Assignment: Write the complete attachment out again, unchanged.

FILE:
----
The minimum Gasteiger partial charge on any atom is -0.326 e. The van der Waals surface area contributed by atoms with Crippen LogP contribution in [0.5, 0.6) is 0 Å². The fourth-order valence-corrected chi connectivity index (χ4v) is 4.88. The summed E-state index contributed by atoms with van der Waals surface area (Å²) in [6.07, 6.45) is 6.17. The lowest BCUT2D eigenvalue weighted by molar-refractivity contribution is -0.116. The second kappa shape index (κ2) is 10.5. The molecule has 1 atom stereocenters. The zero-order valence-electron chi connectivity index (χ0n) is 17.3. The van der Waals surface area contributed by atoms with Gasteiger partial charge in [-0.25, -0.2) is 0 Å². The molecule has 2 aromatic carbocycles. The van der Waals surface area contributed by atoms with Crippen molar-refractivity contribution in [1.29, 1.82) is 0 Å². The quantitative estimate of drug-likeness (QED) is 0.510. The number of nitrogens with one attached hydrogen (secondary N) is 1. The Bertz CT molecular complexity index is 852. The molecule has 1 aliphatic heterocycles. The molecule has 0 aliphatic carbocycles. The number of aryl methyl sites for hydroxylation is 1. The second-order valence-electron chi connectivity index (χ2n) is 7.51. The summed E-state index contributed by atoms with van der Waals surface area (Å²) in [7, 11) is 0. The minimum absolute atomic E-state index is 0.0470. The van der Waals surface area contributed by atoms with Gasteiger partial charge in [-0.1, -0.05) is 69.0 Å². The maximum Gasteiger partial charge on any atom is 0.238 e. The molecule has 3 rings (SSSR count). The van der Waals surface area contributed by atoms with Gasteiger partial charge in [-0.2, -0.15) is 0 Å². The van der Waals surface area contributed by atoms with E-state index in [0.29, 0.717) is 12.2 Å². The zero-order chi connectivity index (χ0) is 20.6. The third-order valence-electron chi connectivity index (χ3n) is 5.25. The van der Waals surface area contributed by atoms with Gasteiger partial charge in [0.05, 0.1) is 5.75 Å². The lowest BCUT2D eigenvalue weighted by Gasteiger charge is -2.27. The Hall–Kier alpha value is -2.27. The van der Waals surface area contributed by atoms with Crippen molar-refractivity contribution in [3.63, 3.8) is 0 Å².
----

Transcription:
The minimum Gasteiger partial charge on any atom is -0.326 e. The van der Waals surface area contributed by atoms with Crippen LogP contribution in [0.5, 0.6) is 0 Å². The fourth-order valence-corrected chi connectivity index (χ4v) is 4.88. The summed E-state index contributed by atoms with van der Waals surface area (Å²) in [6.07, 6.45) is 6.17. The lowest BCUT2D eigenvalue weighted by molar-refractivity contribution is -0.116. The second kappa shape index (κ2) is 10.5. The molecule has 1 atom stereocenters. The zero-order valence-electron chi connectivity index (χ0n) is 17.3. The van der Waals surface area contributed by atoms with Gasteiger partial charge in [-0.25, -0.2) is 0 Å². The molecule has 2 aromatic carbocycles. The van der Waals surface area contributed by atoms with Crippen molar-refractivity contribution in [1.29, 1.82) is 0 Å². The quantitative estimate of drug-likeness (QED) is 0.510. The number of nitrogens with one attached hydrogen (secondary N) is 1. The Bertz CT molecular complexity index is 852. The molecule has 1 aliphatic heterocycles. The molecule has 0 aliphatic carbocycles. The number of aryl methyl sites for hydroxylation is 1. The second-order valence-electron chi connectivity index (χ2n) is 7.51. The summed E-state index contributed by atoms with van der Waals surface area (Å²) in [7, 11) is 0. The minimum absolute atomic E-state index is 0.0470. The van der Waals surface area contributed by atoms with Gasteiger partial charge in [-0.1, -0.05) is 69.0 Å². The maximum Gasteiger partial charge on any atom is 0.238 e. The molecule has 3 rings (SSSR count). The van der Waals surface area contributed by atoms with Gasteiger partial charge in [-0.2, -0.15) is 0 Å². The van der Waals surface area contributed by atoms with E-state index in [0.29, 0.717) is 12.2 Å². The zero-order chi connectivity index (χ0) is 20.6. The third-order valence-electron chi connectivity index (χ3n) is 5.25. The van der Waals surface area contributed by atoms with Gasteiger partial charge in [0.05, 0.1) is 5.75 Å². The lowest BCUT2D eigenvalue weighted by Gasteiger charge is -2.27. The Hall–Kier alpha value is -2.27. The van der Waals surface area contributed by atoms with Crippen molar-refractivity contribution in [3.63, 3.8) is 0 Å².